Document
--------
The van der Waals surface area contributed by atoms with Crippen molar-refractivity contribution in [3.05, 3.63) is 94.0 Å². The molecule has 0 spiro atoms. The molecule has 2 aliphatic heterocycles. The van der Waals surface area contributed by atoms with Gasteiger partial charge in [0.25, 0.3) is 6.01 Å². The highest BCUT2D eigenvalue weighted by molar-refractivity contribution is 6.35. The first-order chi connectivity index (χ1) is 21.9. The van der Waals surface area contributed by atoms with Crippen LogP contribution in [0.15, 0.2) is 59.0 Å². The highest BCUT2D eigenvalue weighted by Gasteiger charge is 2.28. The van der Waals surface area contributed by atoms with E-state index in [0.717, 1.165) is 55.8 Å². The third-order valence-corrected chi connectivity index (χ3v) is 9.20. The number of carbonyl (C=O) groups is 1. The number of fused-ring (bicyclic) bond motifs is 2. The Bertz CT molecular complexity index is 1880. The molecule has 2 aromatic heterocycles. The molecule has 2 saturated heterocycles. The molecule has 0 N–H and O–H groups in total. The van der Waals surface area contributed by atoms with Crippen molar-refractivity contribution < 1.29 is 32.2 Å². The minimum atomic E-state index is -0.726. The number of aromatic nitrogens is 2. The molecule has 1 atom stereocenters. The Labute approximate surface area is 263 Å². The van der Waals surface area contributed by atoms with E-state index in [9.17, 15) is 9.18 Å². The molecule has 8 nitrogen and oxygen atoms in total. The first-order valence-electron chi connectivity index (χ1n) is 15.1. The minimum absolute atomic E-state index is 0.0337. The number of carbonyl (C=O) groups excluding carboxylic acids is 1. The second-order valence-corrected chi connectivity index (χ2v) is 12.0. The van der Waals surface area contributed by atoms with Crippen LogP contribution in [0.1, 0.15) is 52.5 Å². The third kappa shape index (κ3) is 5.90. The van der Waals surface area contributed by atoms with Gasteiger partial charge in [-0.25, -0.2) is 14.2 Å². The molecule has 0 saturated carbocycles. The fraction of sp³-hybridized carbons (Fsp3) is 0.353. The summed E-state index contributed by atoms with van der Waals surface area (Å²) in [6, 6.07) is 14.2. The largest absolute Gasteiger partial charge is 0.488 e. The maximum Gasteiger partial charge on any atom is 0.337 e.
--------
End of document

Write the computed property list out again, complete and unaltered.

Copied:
The van der Waals surface area contributed by atoms with Crippen molar-refractivity contribution in [3.05, 3.63) is 94.0 Å². The molecule has 0 spiro atoms. The molecule has 2 aliphatic heterocycles. The van der Waals surface area contributed by atoms with Gasteiger partial charge in [0.25, 0.3) is 6.01 Å². The highest BCUT2D eigenvalue weighted by molar-refractivity contribution is 6.35. The first-order chi connectivity index (χ1) is 21.9. The van der Waals surface area contributed by atoms with Crippen LogP contribution in [0.15, 0.2) is 59.0 Å². The highest BCUT2D eigenvalue weighted by Gasteiger charge is 2.28. The van der Waals surface area contributed by atoms with E-state index in [0.717, 1.165) is 55.8 Å². The third-order valence-corrected chi connectivity index (χ3v) is 9.20. The number of carbonyl (C=O) groups is 1. The number of fused-ring (bicyclic) bond motifs is 2. The Bertz CT molecular complexity index is 1880. The molecule has 2 aromatic heterocycles. The molecule has 2 saturated heterocycles. The molecule has 0 N–H and O–H groups in total. The van der Waals surface area contributed by atoms with Crippen molar-refractivity contribution < 1.29 is 32.2 Å². The minimum atomic E-state index is -0.726. The number of aromatic nitrogens is 2. The molecule has 1 atom stereocenters. The Labute approximate surface area is 263 Å². The van der Waals surface area contributed by atoms with E-state index in [9.17, 15) is 9.18 Å². The molecule has 8 nitrogen and oxygen atoms in total. The first-order valence-electron chi connectivity index (χ1n) is 15.1. The minimum absolute atomic E-state index is 0.0337. The number of carbonyl (C=O) groups excluding carboxylic acids is 1. The second-order valence-corrected chi connectivity index (χ2v) is 12.0. The van der Waals surface area contributed by atoms with Crippen LogP contribution in [0.1, 0.15) is 52.5 Å². The third kappa shape index (κ3) is 5.90. The van der Waals surface area contributed by atoms with Gasteiger partial charge in [-0.25, -0.2) is 14.2 Å². The molecule has 0 saturated carbocycles. The fraction of sp³-hybridized carbons (Fsp3) is 0.353. The summed E-state index contributed by atoms with van der Waals surface area (Å²) in [6, 6.07) is 14.2. The largest absolute Gasteiger partial charge is 0.488 e. The maximum Gasteiger partial charge on any atom is 0.337 e.